I passed a few minutes in the high school lobby (while waiting for the Fencing team to return from a competition) trying to decipher the Braille signs. I’ve always had my doubts about the utility of these things, but I suppose if you’re going to have signs, they may as well have tactile lettering, too.
Anyhow, what little I knew about Braille (six dots, um, 64 symbols, um, tapers off after that) didn’t extend to actually knowing any of the letters, but how hard could a substitution cipher be? I figured out most of the letters in Stairway quickly, but some were obviously missing. Perhaps Braille includes symbols for common digraphs?
The Library across the lobby provided more letters, with obvious mismatches that showed I wasn’t anywhere near as clever as I thought (a distressingly common situation these days). Perhaps the two leading dots indicate “Here be there text”?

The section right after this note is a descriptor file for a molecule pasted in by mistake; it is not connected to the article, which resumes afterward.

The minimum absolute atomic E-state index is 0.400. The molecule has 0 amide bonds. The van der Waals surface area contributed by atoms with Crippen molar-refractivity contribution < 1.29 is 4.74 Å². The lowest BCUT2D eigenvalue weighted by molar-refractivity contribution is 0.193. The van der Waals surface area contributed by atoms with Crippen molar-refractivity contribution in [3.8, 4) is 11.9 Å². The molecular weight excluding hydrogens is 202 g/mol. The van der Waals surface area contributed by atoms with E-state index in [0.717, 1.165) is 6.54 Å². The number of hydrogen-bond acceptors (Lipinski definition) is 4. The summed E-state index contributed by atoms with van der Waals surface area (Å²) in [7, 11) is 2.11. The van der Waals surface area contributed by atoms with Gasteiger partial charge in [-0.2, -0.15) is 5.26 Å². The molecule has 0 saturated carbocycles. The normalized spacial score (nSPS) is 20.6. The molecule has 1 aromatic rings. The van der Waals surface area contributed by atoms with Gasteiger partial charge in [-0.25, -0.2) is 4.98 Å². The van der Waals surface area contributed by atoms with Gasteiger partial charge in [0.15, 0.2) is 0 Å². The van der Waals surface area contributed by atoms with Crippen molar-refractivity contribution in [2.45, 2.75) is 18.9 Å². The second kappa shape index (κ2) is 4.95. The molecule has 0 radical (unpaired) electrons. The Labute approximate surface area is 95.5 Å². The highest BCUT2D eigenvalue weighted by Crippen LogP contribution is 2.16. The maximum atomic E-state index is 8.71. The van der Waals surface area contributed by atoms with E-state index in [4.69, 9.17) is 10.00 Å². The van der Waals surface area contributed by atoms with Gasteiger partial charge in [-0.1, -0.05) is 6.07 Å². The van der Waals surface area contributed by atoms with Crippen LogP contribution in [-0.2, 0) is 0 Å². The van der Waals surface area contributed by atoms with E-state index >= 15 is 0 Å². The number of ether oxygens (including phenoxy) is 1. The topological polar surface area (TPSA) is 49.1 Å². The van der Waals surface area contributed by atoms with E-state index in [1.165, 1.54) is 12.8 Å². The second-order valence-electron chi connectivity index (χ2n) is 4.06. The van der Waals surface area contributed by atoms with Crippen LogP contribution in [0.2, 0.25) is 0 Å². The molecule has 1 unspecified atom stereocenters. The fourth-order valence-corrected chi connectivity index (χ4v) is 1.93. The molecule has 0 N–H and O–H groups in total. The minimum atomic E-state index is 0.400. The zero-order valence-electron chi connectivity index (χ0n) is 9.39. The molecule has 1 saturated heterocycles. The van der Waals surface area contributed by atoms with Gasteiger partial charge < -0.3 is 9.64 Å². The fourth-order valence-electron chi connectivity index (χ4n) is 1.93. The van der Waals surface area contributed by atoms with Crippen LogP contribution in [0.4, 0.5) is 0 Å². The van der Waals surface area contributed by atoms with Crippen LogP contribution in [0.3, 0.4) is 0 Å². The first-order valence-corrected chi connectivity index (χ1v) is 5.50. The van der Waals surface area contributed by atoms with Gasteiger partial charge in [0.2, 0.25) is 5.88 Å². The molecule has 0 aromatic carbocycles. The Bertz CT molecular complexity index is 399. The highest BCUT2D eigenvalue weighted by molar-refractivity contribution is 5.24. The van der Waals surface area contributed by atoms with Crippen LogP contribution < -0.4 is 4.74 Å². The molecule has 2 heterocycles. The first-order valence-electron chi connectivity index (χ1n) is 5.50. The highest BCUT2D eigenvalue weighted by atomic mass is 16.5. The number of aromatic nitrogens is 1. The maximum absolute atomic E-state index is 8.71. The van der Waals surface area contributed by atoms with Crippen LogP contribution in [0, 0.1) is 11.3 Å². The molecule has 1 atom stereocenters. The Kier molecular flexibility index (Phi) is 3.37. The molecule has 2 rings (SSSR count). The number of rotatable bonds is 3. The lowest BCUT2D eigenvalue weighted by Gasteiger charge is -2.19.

Then I found the Ticket Booth, which strongly suggested digraph symbols.
Upon returning home, I did the obvious search and eventually wound up at the Library of Congress Instruction Manual for Braille Transcribing: a short introduction to a very complex subject. Poring through Appendix B provided all the correspondences I needed:
- The basic alphabet is sorta-kinda decimal
- Yup, digraphs have their own encoding
- The two leading dots are a sticky uppercase shift marker
- Fortunately, I didn’t encounter real contractions
- There’s an 8-dot variant coming into play
Some years ago we took an introductory course in American Sign Language when one of my not-quite-a-nephew (son of a cousin, whatever that is) went deaf. Without anyone for day-to-day practice we never achieved fluency, but that was a window into another world, too. We still pass a few basic signs to each other across a noisy room …
Photography note: photograph signs from far enough off-axis that the flash hotspot on the surface is out of the image. If you must get a rectangular sign out of it, apply a perspective transformation to the image.